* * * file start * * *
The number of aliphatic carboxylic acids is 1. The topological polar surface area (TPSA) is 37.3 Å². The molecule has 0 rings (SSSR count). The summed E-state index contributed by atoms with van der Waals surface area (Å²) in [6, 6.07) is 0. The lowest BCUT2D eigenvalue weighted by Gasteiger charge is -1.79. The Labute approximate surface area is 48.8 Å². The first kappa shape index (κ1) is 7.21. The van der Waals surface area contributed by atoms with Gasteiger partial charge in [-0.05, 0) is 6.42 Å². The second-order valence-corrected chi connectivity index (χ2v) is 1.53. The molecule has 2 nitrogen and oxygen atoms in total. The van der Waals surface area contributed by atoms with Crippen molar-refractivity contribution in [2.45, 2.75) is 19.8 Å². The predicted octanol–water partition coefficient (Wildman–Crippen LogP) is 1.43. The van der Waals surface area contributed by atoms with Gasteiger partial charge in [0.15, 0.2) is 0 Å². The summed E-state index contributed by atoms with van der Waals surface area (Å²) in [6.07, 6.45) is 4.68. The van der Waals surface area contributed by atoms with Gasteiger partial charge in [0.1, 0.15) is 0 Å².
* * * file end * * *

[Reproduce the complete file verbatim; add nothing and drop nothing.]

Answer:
The number of aliphatic carboxylic acids is 1. The topological polar surface area (TPSA) is 37.3 Å². The molecule has 0 rings (SSSR count). The summed E-state index contributed by atoms with van der Waals surface area (Å²) in [6, 6.07) is 0. The lowest BCUT2D eigenvalue weighted by Gasteiger charge is -1.79. The Labute approximate surface area is 48.8 Å². The first kappa shape index (κ1) is 7.21. The van der Waals surface area contributed by atoms with Gasteiger partial charge in [-0.05, 0) is 6.42 Å². The second-order valence-corrected chi connectivity index (χ2v) is 1.53. The molecule has 2 nitrogen and oxygen atoms in total. The van der Waals surface area contributed by atoms with Crippen molar-refractivity contribution in [2.45, 2.75) is 19.8 Å². The predicted octanol–water partition coefficient (Wildman–Crippen LogP) is 1.43. The van der Waals surface area contributed by atoms with Gasteiger partial charge in [0.15, 0.2) is 0 Å². The summed E-state index contributed by atoms with van der Waals surface area (Å²) in [6.07, 6.45) is 4.68. The van der Waals surface area contributed by atoms with Gasteiger partial charge in [0.1, 0.15) is 0 Å².